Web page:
Any changes you make to your pivot table will be saved as long as the "Preserve Formatting" option is checked on the Table Options dialog box.
The formatting will even be preserved when the column and row fields are changed.
It is possible to apply conditional formatting to your pivot tables although this is lost when the pivot table is refreshed.
There are 21 autoformats available for your pivot tables.
These can be used by selecting (PivotTable > Format Report).
To remove an AutoFormat open the Format Report dialog box and select "none".
AutoFormat (Format menu)
Applies a built-in combination of formats, called an autoformat, to a cell range or a PivotTable report. If a single cell is selected, Microsoft Excel automatically selects the range surrounded by blank cells and applies the autoformat to that range. If the selection is part of a PivotTable report, the entire table, except for the page fields, is selected and formatted. This command is not available if the sheet is protected.
Refreshing your pivot table will remove the formatting on your pivot chart in Excel 2000 - This is a known problem.
, to a PivotTable report, and selects indented format (the Report formats) or nonindented format (the Table formats). Changing between nonindented format and indented format might also change the layout of the report, so that column fields become row fields or vice versa.
To format a pivot table and to preserve the formatting you must select the entire table (PivotTable > Select > Entire Table) and select "Enable Selection".
This activates the structures selection and is needed for formatting or for refining calculated item formula. Once pressed format the table as desired.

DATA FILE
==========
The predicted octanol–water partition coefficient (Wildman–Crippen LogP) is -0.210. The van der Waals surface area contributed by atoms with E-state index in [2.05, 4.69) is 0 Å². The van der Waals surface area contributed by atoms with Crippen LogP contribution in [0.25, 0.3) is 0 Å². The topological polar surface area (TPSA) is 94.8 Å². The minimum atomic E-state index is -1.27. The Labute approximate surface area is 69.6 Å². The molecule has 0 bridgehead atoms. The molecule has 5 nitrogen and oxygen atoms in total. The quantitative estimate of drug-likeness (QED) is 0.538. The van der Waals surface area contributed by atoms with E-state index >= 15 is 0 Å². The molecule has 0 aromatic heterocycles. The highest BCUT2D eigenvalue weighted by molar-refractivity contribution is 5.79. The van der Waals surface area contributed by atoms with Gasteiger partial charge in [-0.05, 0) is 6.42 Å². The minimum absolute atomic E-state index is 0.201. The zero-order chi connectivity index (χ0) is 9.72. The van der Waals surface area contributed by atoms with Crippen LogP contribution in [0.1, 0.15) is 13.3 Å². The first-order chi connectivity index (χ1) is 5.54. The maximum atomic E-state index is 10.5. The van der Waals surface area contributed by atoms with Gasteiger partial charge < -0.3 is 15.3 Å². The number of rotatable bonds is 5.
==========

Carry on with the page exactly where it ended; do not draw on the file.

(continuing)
You can change the format of the numbers displayed in the Data Area (just ?)
Select any cell and select (PivotTable > Field Settings).
Select the Number button
This is identical the Number tab displayed in the (Format > Cells) dialog box.
You can change the number format.
Pivot Table Style
PivotTable Styles have the same design goals as Table Styles, and they also have the same user model and customization story.
The only real difference between the PivotTable and Table Styles is with regards to the number of elements in a PivotTable style.
Whereas Table Styles have 13 elements (headers, row banding, total rows, etc.), PivotTable styles have 25 elements.
The additional elements are due to the fact that PivotTables are more complex than tables, so there are more table elements available for users to define formatting on.
For example, you can define formatting for multiple levels of data, there are multiple levels of subtotals possible in a PivotTable, etc.
Excel 12 will come with a large set of predefined PivotTable styles that you can pick and choose from.
In addition, just like table styles, you can create your own styles that fit your specific needs whether that might be corporate guidelines or individual preferences.
PivotTables, however, are more complex than tables, so there are more table elements available for users to define formatting on.
For example, you can define formatting for multiple levels of subtotals, you can define striping at different levels in the PivotTable.
The formatting of numbers is only applicable to the data area and is not available for row, column or page fields.
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